Some of the largest commercial databases in the world contain mostly public-domain data. This material, which generally isn't protected by copyright, includes everything from stock market data to sports statistics. The companies that collect, organize and publish these data, including giants such as Lexis-Nexis, West Publishing and Elsevier, have traditionally charged steep premiums for access to their databases—usually in a proprietary format, such as dedicated terminals or dial-up server connections.

Strong language. In recent years, however, the rules of the game have changed. Upstart competitors now gather the same data—sometimes from the databases themselves, sometimes from the original data sources—repackage them and publish them on CD-ROM and over the Web. Publishers that once held lucrative monopolies on the data in their systems are now fighting competitors that drastically undercut their premium prices.

Copyright law has traditionally protected only the presentation and the arrangement of public-domain database information—not the data themselves. One recent court decision, for example, held that phone directories are non-copyrightable because they don't show any "creativity" in the way that they arrange public-domain collections of names and phone numbers. For most database publishers, this limited protection was enough: As long as it cost plenty of time and money to gather data and to present them in a manageable form, the very act of creating a database imposed major competitive barriers. Today, that's no longer the case. In fact, it's now a fairly simple matter to take a huge collection of data and publish it coherently.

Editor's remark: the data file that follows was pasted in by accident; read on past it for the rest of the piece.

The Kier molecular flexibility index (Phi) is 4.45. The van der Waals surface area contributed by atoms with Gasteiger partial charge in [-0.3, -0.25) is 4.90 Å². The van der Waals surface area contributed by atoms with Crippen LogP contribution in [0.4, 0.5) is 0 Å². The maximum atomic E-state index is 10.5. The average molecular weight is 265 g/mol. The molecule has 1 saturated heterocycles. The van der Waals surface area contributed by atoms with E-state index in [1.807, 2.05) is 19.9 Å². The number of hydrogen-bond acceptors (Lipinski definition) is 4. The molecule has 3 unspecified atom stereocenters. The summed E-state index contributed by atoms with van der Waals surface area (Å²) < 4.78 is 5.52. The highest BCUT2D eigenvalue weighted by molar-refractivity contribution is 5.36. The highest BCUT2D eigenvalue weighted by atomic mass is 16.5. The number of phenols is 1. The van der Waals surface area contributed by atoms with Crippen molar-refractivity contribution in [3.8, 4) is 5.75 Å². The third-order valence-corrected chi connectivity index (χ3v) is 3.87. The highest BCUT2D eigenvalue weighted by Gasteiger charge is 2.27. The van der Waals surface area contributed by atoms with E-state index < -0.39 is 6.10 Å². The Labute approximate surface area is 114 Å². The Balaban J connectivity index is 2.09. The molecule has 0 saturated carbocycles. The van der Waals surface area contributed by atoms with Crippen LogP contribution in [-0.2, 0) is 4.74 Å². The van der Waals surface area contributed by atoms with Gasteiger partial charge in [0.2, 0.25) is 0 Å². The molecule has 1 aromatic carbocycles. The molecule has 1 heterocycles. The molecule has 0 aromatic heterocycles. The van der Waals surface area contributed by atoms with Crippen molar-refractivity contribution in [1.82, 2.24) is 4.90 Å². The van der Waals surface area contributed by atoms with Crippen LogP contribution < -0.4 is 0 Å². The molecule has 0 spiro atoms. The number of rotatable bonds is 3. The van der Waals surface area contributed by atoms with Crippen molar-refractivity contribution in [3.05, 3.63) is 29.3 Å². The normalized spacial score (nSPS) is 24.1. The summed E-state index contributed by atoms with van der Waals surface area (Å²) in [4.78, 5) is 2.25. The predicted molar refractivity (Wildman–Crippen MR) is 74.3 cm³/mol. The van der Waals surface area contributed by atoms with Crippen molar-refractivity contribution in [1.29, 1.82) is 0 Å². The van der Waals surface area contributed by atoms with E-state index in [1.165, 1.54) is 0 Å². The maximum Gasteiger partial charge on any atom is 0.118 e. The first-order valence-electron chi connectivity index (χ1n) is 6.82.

The database language in the DMCA—language that Congress also considered in a separate bill—would have changed that. The bill extended full copyright protection to any data "gathered, organized or maintained by another person" who invested significant resources in doing so. In addition, it also would have defined the taking of "significant" data in very broad terms, allowing a database publisher to argue that nearly any reuse of the same data was a serious copyright violation.

Scientists, librarians and consumer groups see the database bill as a disaster waiting to happen. One leading opponent, Association for Computing Machinery president Barbara Simons, worries that, "if you're able basically to copyright data, that could have a big impact on scientific research." The law might, for example, prevent scientists from collecting and pooling research data in ways that might harm a "potential market" for a commercial database publisher. In this sense, critics claim that the law basically carves out special protection for whoever is first to publish a particular collection of facts, even if those facts are still freely available in the public domain.